Transitioning back into civilian life can be tough – even tougher if you are looking for employment. The job search is frustrating for anyone, but for someone with military experience, it can be daunting. What do you include in your resume? How much of your service should be emphasized?

Finding a proper balance between general skills and the unique skills you gained during military service is another skill in itself, but it does not have to be extremely hard. Read on for some general tips about including your military service in your resume.

List Your Military Service

resume writing

The most obvious way to include your military service in your resume is to actually list your military service in your resume. Even if you are entering a career that is completely different from being enlisted in the military, list exactly what you have done and accomplished during your years in military service. It would be awkward to have a large gap in your resume if you did not include it and would be a big misstep in showing what you are capable of bringing to a potential employer.

So if you served in the army for three years, type it out on your resume like you would any other job. That includes anything you accomplished during your time in the military. Were you given a medal or another distinguishable honor? Resumes are not the time to be modest, but to show off your accomplishments, big and small. Tell your potential employer exactly what you have been up to those past important years of your life!

Emphasize Universal Skills

Your time in the military helped to develop skills that are applicable for any career. But keep in mind that the skills you list must be widely relevant and applicable to the job in which you are applying for. For example, operating a tank may be a cool skill, but if you are applying to a job where operating heavy machinery is not a requirement, leave it out.

Remember that you need to balance your unique skillset with how it can translate to a typical 9 to 5 job. Skills like teamwork and problem-solving are easy to transfer job to job and are some of the most obvious universal skills to list. Also consider these other general skills when beefing up your resume:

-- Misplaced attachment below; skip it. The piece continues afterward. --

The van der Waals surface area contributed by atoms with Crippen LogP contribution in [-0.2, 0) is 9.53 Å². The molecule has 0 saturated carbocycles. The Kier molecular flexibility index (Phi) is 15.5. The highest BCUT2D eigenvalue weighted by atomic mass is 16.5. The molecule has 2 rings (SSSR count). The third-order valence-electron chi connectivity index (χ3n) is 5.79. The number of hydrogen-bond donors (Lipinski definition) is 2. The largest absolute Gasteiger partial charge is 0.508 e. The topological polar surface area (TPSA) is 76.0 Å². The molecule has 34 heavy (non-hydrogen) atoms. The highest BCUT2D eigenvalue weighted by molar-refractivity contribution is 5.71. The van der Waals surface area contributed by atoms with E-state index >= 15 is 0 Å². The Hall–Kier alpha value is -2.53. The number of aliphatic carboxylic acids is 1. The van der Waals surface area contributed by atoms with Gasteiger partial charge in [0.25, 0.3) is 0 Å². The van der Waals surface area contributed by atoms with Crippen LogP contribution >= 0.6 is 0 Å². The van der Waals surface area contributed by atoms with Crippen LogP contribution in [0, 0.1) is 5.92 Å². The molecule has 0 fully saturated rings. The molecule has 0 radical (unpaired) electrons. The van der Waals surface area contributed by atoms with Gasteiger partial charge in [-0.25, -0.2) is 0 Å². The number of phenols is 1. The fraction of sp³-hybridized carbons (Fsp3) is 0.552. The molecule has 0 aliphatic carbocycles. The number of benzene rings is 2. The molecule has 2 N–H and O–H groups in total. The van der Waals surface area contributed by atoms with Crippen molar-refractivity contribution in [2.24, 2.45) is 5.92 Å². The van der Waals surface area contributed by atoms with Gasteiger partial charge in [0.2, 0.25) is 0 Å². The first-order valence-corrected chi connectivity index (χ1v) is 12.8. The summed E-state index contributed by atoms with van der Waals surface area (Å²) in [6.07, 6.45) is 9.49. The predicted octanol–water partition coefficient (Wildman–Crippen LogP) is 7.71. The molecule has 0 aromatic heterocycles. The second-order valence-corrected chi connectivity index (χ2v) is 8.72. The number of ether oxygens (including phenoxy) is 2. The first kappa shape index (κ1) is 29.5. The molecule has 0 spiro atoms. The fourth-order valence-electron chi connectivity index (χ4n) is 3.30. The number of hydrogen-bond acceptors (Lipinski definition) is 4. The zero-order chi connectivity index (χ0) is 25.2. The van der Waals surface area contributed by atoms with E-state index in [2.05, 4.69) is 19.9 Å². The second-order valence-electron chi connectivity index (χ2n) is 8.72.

• Technical skills
  • Ability to work under pressure
  • Communication skills
  • Leadership
  • Ability and willingness to adapt to change
  • Conflict resolution
  • High motivation
  • Self-sufficiency
  • Perseverance
  • Ability to handle critique and feedback
  • Fast decision-making skills

If you happen to be applying for a job that is on a military base, forget making things more watered down and use the more technical terms to prove that you have the experience needed to be there.

List Specialized Skills When Relevant to the Job

military resume

Remember how we mentioned to not put tank driving in your resume unless it is relevant? That still applies, but only if it gives you a competitive edge to your resume. If you are applying to a job as a cross-country trucker, go ahead and mention the tank. If you are applying for a job in management, go ahead and reference your time as a leader and making tough decisions. You do not have to disclose classified information in order to give your potential employer a general idea of what you were required to do during your service.

If you are not sure how to make your more specific experience relevant, Military.com has a job skills translator that is handy for that very purpose. It lists the skills that are applicable and relevant to civilian work.

Use User-Friendly Language

Another use for the linked job skills translator is to ensure that a typical human resources department or other higher up deciding who to hire knows what you are talking about. It does not make you look smarter or superior to use military terminology constantly throughout your resume.

Remember, that not everyone understands military terminology and will know what you are talking about with certain acronyms. A good tip in order to write your resume is to assume an employer has zero knowledge about what it is like to be in the military. Elaborate on anything that could be confusing to an outsider.

There are also several charts and tools available online to switch from military to civilian language. Use your desired search engine to find one that applies to your own branch of the military.